The sudden fame of Marvin the Royal Hamster came as a shock to Christine Frazier. Though a lawyer by profession—she was a civil defence litigator—Frazier now focuses on her artistic projects, including the Better Novel Project, in which she deconstructs the similar structures in Harry Potter, Twilight and the Hunger Games in both word and doodle. That project was plodding along, she admits.
Then, on May 4, came the “Marvin moment,” when Kate, duchess of Cambridge, revealed her family had a new member: a hamster named Marvin. “[Princess] Charlotte really likes it because the whiskers tickle her face,” the royal said, according to a People report. Until then, Frazier, who lives in a Washington suburb, had been “consuming a lot of royal news, not participating.”
That changed when she read about Marvin. “I thought it was so funny that the Cambridges have a hamster. There’s the smelly cage; who is cleaning it?” she remembers thinking. It seemed a very plebeian pet for the royals to have.
Frazier was intrigued: “The hamster was there, so close to royal life, and so far away at the same time. I began thinking he was obsessed with them.” For the artist, the only way for Marvin to get closer to the Cambridges and the rest of the royal family was through their clothes, which is what so many fans of Kate do as they pore over royal fashion websites. So she decided to dress Marvin in royal clothes. “I heard it in the afternoon, drew two in the afternoon—one with a crown and one in Kate’s outfit worn at an event at the National Portrait Gallery.” Then, for good measure, she put Marvin in Prince George’s bathrobe—the one seen when President Barack Obama and his wife, Michelle, went to Kensington Palace for dinner.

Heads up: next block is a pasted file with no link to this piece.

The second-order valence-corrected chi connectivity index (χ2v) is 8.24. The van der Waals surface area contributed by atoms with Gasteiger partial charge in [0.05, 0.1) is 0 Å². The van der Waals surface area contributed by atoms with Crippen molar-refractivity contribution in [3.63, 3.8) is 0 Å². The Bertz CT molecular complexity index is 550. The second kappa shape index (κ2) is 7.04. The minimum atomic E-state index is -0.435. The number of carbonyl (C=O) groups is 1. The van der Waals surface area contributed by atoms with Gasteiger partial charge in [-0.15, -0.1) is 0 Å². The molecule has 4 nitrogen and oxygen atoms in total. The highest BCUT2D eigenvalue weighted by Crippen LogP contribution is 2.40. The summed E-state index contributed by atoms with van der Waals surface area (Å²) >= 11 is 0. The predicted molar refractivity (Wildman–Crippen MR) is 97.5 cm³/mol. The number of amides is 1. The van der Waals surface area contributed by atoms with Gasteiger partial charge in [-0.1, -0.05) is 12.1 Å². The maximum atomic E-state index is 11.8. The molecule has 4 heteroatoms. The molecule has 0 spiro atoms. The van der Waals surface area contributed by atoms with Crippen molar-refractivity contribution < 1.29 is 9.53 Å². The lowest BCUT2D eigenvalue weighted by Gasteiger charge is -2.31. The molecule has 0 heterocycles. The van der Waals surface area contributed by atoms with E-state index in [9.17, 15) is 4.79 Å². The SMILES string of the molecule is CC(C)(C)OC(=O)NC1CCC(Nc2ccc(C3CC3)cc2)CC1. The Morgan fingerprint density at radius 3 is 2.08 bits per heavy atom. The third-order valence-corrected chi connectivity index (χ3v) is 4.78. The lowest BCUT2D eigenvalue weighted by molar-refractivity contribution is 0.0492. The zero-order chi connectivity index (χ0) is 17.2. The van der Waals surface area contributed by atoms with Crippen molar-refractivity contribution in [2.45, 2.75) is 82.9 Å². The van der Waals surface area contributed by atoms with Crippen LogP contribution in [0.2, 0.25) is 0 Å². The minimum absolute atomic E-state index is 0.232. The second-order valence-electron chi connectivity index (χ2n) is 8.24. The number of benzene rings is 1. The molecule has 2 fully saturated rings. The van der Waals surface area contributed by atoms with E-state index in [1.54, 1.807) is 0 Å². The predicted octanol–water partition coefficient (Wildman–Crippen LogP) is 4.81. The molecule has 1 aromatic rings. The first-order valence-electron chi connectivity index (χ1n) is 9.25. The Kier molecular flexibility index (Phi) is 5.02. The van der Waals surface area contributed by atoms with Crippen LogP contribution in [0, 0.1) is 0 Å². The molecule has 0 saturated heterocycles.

It was an immediate hit and Frazier had a new, rather specialized gig: modelling royal fashion on a hamster. “He’s not as tall or thin as Kate. People connect with him,” is how she explains his popularity. Marvin has become a virtual mascot among royal bloggers. “Marvin has become a delightful character that makes the royals —especially younger royals—feel more accessible and present, says Christine O’Brien of the What Would Kate Do? blog.
Marvin’s popularity has spawned a mini-industry in prints ($10 each) and even magnets. For $15, buyers get Marvin wearing a crown and waving the Union Jack, plus three outfits, including two of Kate and one of William in the uniform worn for his wedding. She’s shipped them as far away as Brazil, England and Canada, where Marvin has been taking in the royal tour.
— What Would Kate Do (@WWKD_Official) September 25, 2016
She tried to create her digital drawings the minute the pictures hit Twitter, so as to ride the frenzy of the first sharing. It’s harder than I thought,” she says, pointing out that it’s sometimes hard to get the proportions right. “I usually sit at the breakfast bar with an iPad,” she explains, with a cup of tea on the counter. (Her desk has an ergonomic ball chair that she can’t sit on while drawing.) “Apple Pencil lets me pretend. I do use a ‘water colour’ to paint in [the designs.] The more complex the outfit design, the better, such as the intricately patterned red-and-white dress by Alexander McQueen worn on Sunday in Vancouver. “It’s immediately recognizable,” she said, though its complex pleating and layering made it a tough design to draw.
— The Royal Hamster (@theroyalhamster) September 25, 2016
It’s harder reducing plain outfits to hamster sizes. For example, once she’d put on Marvin the solid pink dress that Kate wore in Cornwall, Frazier fretted that it wasn’t immediately identifiable as something that Kate wore. Once she’s happy with the design, she makes sure the tail, eyebrows and signature is on it. And adds a quip if needed.
Christine Frazier is not getting rich off Marvin the Royal Hamster, but she’s having a lot more fun than she ever thought she’d have drawing a rodent wearing royal clothes.